By Donella Meadows
–June 23, 1994–
Those of us who follow the story of Biosphere 2 not just with interest, but with enthusiasm, weren’t entirely surprised by the recent news stories, but we were puzzled.
According to the April 3 New York Times: “The top six officers of the company that operates the environmental experiment Biosphere 2 were relieved of their duties on Friday by their financial backer, Edward P. Bass. Mr. Bass, a Fort Worth billionaire, said in court papers that he was unhappy with the venture’s financial practices and could not persuade the officers to restructure their management to his satisfaction.”
And two days later: “Managers of Biosphere 2 today accused two people who once lived inside the self-contained environmental experiment of breaking in and damaging seals that exclude outside air.”
“The break-in came three days after a representative of the project’s main backer … seized control … and barred the two people, Abigail Alling and Mark Van Thillo, from the grounds.”
“Ms. Alling and Mr. Van Thillo were being sought for questioning … [by] the Pinal County Sheriff’s Department.”
Biosphere 2, you may or may not remember, is a three-acre, five-story greenhouse in the Arizona desert. It contains a miniature ocean, rainforest, savannah, desert, and farm. A host of animals, including people, are sealed inside. Ideally this simulated Earth acts like the real one (which the human denizens of Biosphere 2 call Biosphere 1) in that nothing comes in or goes out. Air, water, and nutrients cycle around, purified by natural processes. People and animals breathe in oxygen and breathe out carbon dioxide; plants do the opposite. Water evaporates, recondenses, and falls as rain. Organic wastes go back to the soil to produce more food.
That’s the theory, anyway. It works in Biosphere 1, so far, and it sort of works in Biosphere 2. The first eight Bionauts, including Abigail Alling and Mark Van Thillo, emerged last fall after two years under glass. They were considerably thinner. Their atmosphere had gone haywire and had required injections of oxygen. A number of their companion species had died off; others had multiplied so ferociously they had to be hacked back or they would have taken over the little world.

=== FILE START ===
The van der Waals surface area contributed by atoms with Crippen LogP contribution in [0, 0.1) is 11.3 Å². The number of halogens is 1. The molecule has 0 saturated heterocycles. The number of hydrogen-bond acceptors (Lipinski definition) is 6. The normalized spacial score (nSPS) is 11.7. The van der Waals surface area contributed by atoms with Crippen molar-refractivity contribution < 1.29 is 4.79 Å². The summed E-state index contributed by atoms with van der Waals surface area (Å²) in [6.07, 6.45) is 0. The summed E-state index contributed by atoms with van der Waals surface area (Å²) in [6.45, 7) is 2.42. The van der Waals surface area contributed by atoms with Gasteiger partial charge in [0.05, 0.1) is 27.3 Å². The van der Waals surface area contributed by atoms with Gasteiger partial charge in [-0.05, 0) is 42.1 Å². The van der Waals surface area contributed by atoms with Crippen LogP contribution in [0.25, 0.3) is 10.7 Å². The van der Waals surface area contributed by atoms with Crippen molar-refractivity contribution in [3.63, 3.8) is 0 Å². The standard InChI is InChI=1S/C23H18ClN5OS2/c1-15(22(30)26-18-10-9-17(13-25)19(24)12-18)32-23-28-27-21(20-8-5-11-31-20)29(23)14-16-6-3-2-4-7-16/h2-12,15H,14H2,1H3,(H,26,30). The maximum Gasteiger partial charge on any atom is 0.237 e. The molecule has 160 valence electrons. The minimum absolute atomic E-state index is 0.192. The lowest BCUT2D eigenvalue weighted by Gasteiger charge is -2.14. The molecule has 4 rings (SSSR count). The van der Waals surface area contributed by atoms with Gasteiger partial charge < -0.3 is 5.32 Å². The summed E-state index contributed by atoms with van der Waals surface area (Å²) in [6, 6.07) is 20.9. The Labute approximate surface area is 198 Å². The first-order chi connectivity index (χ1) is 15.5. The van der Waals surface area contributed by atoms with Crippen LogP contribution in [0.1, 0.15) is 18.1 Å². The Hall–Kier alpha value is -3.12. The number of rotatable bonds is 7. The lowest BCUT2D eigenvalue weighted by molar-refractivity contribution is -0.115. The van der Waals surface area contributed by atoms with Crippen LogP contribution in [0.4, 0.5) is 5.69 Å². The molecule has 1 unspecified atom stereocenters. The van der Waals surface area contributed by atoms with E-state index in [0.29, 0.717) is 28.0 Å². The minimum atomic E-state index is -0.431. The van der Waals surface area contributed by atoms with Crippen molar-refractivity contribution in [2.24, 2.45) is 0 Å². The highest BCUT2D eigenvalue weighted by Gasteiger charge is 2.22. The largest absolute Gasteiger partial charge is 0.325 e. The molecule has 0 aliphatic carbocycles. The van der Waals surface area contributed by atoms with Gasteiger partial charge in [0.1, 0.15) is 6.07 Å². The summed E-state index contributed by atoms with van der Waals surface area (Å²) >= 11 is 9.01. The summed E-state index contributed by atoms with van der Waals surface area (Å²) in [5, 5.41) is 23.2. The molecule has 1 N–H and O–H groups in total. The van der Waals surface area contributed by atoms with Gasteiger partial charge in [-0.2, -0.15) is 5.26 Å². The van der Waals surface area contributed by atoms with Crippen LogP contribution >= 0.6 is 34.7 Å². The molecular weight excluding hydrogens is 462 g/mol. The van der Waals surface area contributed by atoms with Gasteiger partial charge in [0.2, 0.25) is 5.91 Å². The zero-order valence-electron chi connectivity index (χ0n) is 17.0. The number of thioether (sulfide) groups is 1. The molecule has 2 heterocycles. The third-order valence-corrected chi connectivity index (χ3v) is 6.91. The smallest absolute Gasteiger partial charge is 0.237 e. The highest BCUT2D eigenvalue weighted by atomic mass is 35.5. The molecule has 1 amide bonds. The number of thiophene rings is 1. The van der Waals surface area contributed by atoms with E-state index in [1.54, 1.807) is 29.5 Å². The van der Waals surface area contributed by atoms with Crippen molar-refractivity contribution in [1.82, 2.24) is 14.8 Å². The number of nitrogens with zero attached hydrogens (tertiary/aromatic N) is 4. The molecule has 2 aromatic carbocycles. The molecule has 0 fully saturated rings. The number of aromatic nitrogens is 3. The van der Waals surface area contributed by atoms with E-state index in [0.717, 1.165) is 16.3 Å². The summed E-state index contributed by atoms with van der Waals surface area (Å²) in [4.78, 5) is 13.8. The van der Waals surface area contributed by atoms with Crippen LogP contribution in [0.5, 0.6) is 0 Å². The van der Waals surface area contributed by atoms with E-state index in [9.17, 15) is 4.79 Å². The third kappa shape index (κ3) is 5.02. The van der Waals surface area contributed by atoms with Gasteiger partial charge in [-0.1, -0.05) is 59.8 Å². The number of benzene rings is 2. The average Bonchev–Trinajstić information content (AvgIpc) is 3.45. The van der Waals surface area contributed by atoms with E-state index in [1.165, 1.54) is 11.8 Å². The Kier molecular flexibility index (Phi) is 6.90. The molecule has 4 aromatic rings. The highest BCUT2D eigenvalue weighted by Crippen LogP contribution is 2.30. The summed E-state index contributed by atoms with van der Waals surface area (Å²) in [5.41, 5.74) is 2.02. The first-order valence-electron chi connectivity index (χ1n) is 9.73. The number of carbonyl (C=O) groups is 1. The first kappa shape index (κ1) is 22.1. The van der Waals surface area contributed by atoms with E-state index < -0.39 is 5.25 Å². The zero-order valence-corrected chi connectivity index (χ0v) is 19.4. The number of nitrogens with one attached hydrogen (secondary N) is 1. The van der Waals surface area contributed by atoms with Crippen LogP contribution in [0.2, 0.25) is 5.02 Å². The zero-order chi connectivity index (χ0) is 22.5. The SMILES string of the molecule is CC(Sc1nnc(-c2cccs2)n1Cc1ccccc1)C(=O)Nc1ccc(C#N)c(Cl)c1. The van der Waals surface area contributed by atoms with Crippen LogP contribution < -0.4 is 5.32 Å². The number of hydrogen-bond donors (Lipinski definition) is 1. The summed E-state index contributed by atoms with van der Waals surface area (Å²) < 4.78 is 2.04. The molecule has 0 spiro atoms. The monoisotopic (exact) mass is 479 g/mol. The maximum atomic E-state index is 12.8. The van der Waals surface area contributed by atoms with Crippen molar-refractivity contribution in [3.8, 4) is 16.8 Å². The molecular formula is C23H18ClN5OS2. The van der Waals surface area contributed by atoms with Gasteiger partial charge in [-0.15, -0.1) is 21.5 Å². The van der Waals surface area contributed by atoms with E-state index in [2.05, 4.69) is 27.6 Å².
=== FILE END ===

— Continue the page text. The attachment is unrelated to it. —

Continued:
The press and the organizers of Biosphere 2 treated these snafus as failures. Enthused onlookers like me saw them as lessons. We expected breakdowns — after all, this was the trial run of an incredibly complex experiment with thousands of LIVING parts, plus a massive mechanical infrastructure. We were amazed that it worked at all. Every breakdown revealed something fascinating about how Biosphere 1 works. To me that was the purpose of the exercise.
But the Biosphere 2 managers, control freaks all, had the idea that everything should work perfectly, or at least appear to. So one thing they tried to manage was news about their project. Rather than admit breakdowns, they got caught in less-than-full disclosures. And they frustrated the press by suppressing nearly all information about the human side of the project. How did the biospherians get along, sealed up together for two years? How did they relate to the managers outside the glass? And to their funder, Mr. Bass of Forth Worth?
Everyone knew that the human story had to be full of lessons too. But a tight lid was kept on it, until something blew up — which is what often happens to suppressed human stories.
I just received a letter from Abigail Alling — now charged with felony for the break-in — giving her version of the April events. The letter says in part: “On April 1, 1994, at approximately 10 AM … limousines arrived on the biosphere site … with two investment bankers hired by Mr. Bass …. They arrived with a temporary restraining order to take over direct control of the project …. With them were 6-8 police officers hired by the Bass organization…. They immediately changed locks on the offices …. All communication systems were changed (telephone and access codes), and [we] were prevented from receiving any data regarding safety, operations, and research of Biosphere 2.”
Alling emphasizes several times in her letter that the “bankers” who suddenly took over “knew nothing technically or scientifically, and little about the biospherian crew.”
“I judged it my ethical duty to give the team of seven biospherians [inside Biosphere 2] the choice to continue with the drastically changed human experiment …, or to leave…. It was not clear what they had been told of the new situation.”
Blocked by the new access codes, she and Mark Van Thillo had no way to talk to the biospherians except by breaking the seal and entering the structure, which they did. “The biospherians chose to stay, and within the hour Biosphere 2 was re-sealed …. About 10% of the air was exchanged with the outside during this time.”
I don’t know whether this version of events on that April day is true. I can only imagine what long-brewing tensions caused the dust-up. But I have a feeling that Biosphere 2 has just taught us its most valuable lesson. Science and technology are welcome and wonderful, but they are not the answers to our problems. The more we focus on them, the more we avoid the real and crucial challenges before us — challenges of human relations, human communications, human organization.
It’s not the planet that’s out of control, it’s us. It’s not the biosphere we have to understand and manage. It’s ourselves.
Copyright Sustainability Institute 1994